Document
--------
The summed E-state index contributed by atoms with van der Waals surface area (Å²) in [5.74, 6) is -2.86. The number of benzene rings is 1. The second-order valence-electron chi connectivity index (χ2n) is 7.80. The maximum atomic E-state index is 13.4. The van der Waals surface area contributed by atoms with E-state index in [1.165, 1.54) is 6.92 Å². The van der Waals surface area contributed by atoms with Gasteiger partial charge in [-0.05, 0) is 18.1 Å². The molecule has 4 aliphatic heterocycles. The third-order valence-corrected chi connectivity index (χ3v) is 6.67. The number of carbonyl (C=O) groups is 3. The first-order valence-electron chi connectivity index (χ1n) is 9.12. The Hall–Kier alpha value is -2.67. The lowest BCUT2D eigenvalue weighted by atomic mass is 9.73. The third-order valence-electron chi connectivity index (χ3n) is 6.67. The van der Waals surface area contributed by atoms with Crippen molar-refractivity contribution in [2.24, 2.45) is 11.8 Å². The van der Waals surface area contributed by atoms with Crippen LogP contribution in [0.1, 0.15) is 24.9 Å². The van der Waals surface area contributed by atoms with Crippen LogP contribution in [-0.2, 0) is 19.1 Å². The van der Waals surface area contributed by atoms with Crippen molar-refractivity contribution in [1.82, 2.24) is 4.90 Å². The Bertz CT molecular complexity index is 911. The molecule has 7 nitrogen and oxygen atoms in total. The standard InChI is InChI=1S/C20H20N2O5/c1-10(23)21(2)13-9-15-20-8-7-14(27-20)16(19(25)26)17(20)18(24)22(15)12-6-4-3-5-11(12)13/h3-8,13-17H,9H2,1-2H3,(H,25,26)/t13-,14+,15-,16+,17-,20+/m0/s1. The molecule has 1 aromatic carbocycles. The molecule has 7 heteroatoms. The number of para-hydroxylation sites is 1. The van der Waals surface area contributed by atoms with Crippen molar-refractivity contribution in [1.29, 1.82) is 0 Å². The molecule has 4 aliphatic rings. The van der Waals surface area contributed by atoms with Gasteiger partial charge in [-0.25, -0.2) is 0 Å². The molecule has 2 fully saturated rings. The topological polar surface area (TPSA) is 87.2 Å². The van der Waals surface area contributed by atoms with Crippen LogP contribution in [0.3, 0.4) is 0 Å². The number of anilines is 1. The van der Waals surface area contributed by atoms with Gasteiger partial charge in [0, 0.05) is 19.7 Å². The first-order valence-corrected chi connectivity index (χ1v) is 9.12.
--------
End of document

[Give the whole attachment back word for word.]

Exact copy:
The summed E-state index contributed by atoms with van der Waals surface area (Å²) in [5.74, 6) is -2.86. The number of benzene rings is 1. The second-order valence-electron chi connectivity index (χ2n) is 7.80. The maximum atomic E-state index is 13.4. The van der Waals surface area contributed by atoms with E-state index in [1.165, 1.54) is 6.92 Å². The van der Waals surface area contributed by atoms with Gasteiger partial charge in [-0.05, 0) is 18.1 Å². The molecule has 4 aliphatic heterocycles. The third-order valence-corrected chi connectivity index (χ3v) is 6.67. The number of carbonyl (C=O) groups is 3. The first-order valence-electron chi connectivity index (χ1n) is 9.12. The Hall–Kier alpha value is -2.67. The lowest BCUT2D eigenvalue weighted by atomic mass is 9.73. The third-order valence-electron chi connectivity index (χ3n) is 6.67. The van der Waals surface area contributed by atoms with Crippen molar-refractivity contribution in [2.24, 2.45) is 11.8 Å². The van der Waals surface area contributed by atoms with Crippen LogP contribution in [0.1, 0.15) is 24.9 Å². The van der Waals surface area contributed by atoms with Crippen LogP contribution in [-0.2, 0) is 19.1 Å². The van der Waals surface area contributed by atoms with Crippen molar-refractivity contribution in [1.82, 2.24) is 4.90 Å². The Bertz CT molecular complexity index is 911. The molecule has 7 nitrogen and oxygen atoms in total. The standard InChI is InChI=1S/C20H20N2O5/c1-10(23)21(2)13-9-15-20-8-7-14(27-20)16(19(25)26)17(20)18(24)22(15)12-6-4-3-5-11(12)13/h3-8,13-17H,9H2,1-2H3,(H,25,26)/t13-,14+,15-,16+,17-,20+/m0/s1. The molecule has 1 aromatic carbocycles. The molecule has 7 heteroatoms. The number of para-hydroxylation sites is 1. The van der Waals surface area contributed by atoms with Crippen molar-refractivity contribution in [1.29, 1.82) is 0 Å². The molecule has 4 aliphatic rings. The van der Waals surface area contributed by atoms with Gasteiger partial charge in [-0.25, -0.2) is 0 Å². The molecule has 2 fully saturated rings. The topological polar surface area (TPSA) is 87.2 Å². The van der Waals surface area contributed by atoms with Crippen LogP contribution in [0.3, 0.4) is 0 Å². The number of anilines is 1. The van der Waals surface area contributed by atoms with Gasteiger partial charge in [0, 0.05) is 19.7 Å². The first-order valence-corrected chi connectivity index (χ1v) is 9.12.